This dovetails into my next point: Godzilla is an unstoppable force of nature. You don’t defeat him, you don’t control him – you can only hope to survive him long enough until he goes away. And yet the army kills Godzilla with a couple of missiles. Have these people ever SEEN a Godzilla movie? Godzilla fears no puny man-made weapons! He does not run from the small squishy flesh creatures! And yet Fake Godzilla spends the bulk of the movie running and dodging and hiding like the wuss he is!

Speaking of the small squishy flesh creatures,  consider the humans of the movie. In a True Japanese Godzilla film, the bulk of the human protagonist rolls are largely secondary. They are there to fill up the screen time between Godzilla sightings, or to run away screaming from Godzilla. However in Godzilla in Name Only, the humans take center stage with a completely uninteresting break-up story and resulting drama. This is compounded by the fact that they are completely unlikable, incompetent and generally retarded characters – especially the military. So instead of being a bridge between action scenes, Devlin and Emmerich seem to think we care about them. That’s nice, can we get back to Fake Godzilla smashing things up please?

The final piece of evidence is how shamelessly the movie rips off other, better movies. When Fake Godzilla is removed from the movie with half an hour left to go, and the remainder of the run time is shamelessly ripped off from Jurassic Park, it’s never a good sign. I’m surprised that Devlin and Emmerich don’t owe some royalties to Spielberg for this mess.


Movies are a product of the time they are created. The original black and white Gojira, for example, was a tale spun out of the bombings of Hiroshima and Nagasaki and the horrors of World War two, speaking out against the madness of atomic weapons and science without conscious run amok. Even the later campy Godzilla flicks had some kind of underlying theme to them. It may not have been as important as what Inshiro Honda was saying, but at least they tried addressing pollution or corruption, in their own hamfisted way.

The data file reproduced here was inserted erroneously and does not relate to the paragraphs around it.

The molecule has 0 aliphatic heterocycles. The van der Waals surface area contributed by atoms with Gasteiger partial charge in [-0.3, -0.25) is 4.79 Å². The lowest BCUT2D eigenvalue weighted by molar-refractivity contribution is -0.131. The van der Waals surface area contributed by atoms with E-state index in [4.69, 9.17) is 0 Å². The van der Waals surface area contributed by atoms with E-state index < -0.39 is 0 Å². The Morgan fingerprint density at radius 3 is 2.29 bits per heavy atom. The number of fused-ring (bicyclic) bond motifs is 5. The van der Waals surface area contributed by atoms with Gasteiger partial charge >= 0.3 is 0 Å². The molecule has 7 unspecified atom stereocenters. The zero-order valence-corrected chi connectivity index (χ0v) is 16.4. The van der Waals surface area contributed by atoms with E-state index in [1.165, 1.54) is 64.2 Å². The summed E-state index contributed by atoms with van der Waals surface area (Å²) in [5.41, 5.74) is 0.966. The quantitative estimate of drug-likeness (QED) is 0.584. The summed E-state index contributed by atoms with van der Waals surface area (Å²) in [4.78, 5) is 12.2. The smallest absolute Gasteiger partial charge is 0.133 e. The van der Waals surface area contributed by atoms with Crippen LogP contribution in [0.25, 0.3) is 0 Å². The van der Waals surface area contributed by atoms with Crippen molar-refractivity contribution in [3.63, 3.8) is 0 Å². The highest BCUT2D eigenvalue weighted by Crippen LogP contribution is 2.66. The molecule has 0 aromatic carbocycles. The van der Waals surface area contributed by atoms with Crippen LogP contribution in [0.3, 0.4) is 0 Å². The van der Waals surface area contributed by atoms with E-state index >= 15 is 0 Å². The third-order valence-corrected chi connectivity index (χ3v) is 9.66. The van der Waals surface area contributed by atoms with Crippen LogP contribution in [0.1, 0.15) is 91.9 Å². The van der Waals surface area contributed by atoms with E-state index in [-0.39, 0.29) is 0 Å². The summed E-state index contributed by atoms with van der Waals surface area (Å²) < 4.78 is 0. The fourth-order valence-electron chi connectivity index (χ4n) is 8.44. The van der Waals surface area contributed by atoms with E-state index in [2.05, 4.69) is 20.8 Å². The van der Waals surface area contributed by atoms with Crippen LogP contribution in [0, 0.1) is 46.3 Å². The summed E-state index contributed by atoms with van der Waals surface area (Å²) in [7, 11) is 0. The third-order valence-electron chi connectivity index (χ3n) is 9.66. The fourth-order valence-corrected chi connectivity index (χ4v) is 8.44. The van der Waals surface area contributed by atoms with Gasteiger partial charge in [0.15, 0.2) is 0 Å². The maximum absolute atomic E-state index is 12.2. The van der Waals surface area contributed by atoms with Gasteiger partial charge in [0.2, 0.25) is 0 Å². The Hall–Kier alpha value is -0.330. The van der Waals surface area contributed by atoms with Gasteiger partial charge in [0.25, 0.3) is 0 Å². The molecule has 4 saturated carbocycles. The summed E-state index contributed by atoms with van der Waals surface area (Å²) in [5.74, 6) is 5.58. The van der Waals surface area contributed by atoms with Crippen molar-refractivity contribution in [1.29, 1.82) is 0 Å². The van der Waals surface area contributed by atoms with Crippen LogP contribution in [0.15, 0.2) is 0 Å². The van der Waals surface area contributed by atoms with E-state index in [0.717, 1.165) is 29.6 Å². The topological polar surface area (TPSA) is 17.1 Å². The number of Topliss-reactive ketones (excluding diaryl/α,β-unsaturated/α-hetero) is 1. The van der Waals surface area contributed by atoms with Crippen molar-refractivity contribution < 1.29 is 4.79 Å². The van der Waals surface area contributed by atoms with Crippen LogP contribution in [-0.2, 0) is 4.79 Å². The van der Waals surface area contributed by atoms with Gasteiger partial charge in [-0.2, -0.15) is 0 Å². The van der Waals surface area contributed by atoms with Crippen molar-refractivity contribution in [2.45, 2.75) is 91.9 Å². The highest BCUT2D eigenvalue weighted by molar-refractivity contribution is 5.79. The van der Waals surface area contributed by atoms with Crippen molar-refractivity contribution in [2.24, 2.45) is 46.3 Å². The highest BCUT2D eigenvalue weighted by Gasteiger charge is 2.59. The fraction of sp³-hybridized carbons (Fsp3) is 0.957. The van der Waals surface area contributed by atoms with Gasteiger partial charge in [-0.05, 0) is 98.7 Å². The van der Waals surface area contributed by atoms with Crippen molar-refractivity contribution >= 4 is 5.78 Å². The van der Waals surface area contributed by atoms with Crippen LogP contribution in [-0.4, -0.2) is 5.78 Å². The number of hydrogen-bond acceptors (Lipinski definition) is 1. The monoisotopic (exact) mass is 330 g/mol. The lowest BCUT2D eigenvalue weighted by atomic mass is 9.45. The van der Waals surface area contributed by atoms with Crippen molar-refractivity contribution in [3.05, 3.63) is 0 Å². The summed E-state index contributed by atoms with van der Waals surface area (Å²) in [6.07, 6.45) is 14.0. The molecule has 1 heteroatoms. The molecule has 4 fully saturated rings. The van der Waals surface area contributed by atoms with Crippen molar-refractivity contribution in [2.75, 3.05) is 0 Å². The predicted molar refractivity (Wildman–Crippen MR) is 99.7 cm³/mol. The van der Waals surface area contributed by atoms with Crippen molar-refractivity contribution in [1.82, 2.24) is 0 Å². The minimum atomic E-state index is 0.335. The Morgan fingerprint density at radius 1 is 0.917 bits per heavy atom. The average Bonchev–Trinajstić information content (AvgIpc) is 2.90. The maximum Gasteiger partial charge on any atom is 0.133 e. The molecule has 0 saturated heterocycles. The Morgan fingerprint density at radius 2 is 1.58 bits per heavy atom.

What, then, is Godzilla in Name Only about?

Ummm . . . Siskel and Ebert would make really lousy mayors of New York? Gee – thanks for that stunning insight into the human condition. Now fuck off.


Actually it doesn’t really matter who is victorious. No matter who wins, the audience loses.

If there’s a message in here, I’ve yet to find it.

While there is no obnoxious little kid in tight short pants included anywhere in this movie, the spirit of Kenny lives on in a completely unlikable cast of characters. In a sense, this movie is nothing BUT Kennys as far as the eye can see.

THE END. . . .?
The “Shock” reveal at the end, of the baby Fake Godzilla emerging from the egg held the promise of a second feature. Fortunately it wasn’t planes and missiles that killed “Godzilla”, it was poor box office returns and we were spared another go-round. Godzilla, on the other hand went on to star in several more movies, including a title bout with Fake Godzilla in Godzilla: Final Wars.

For what it’s worth, the disc looks good. The colors are nice and bright, the picture is crisp. The soundtrack is clear, allowing you to suffer through every stupid plot point without any distortion or muddle.

An audio commentary, a music video with a crap song, some trailers (featuring GOOD Godzilla movies, including G v King Ghidorah, and G v Mothra), a before and after behind the scenes, and an empty, vapid electronic press kit featurette. Sadly this is more than most Godzilla discs get – but this is hardly enough to warrant this discs existence.

In the vapid press kit, Dean Deviln said something like “when they made the original Godzilla films, they were limited to a man in a rubber suit. Only now can we present Godzilla the way that the original creators intended.” Clearly the man has no idea what he’s talking about, since nine years later, Toho released Godzilla: Final Wars, featuring the finest in Giant Rubber Suit technology. Meanwhile, Godzilla in Name Only remains a more or less forgotten footnote in the franchise history.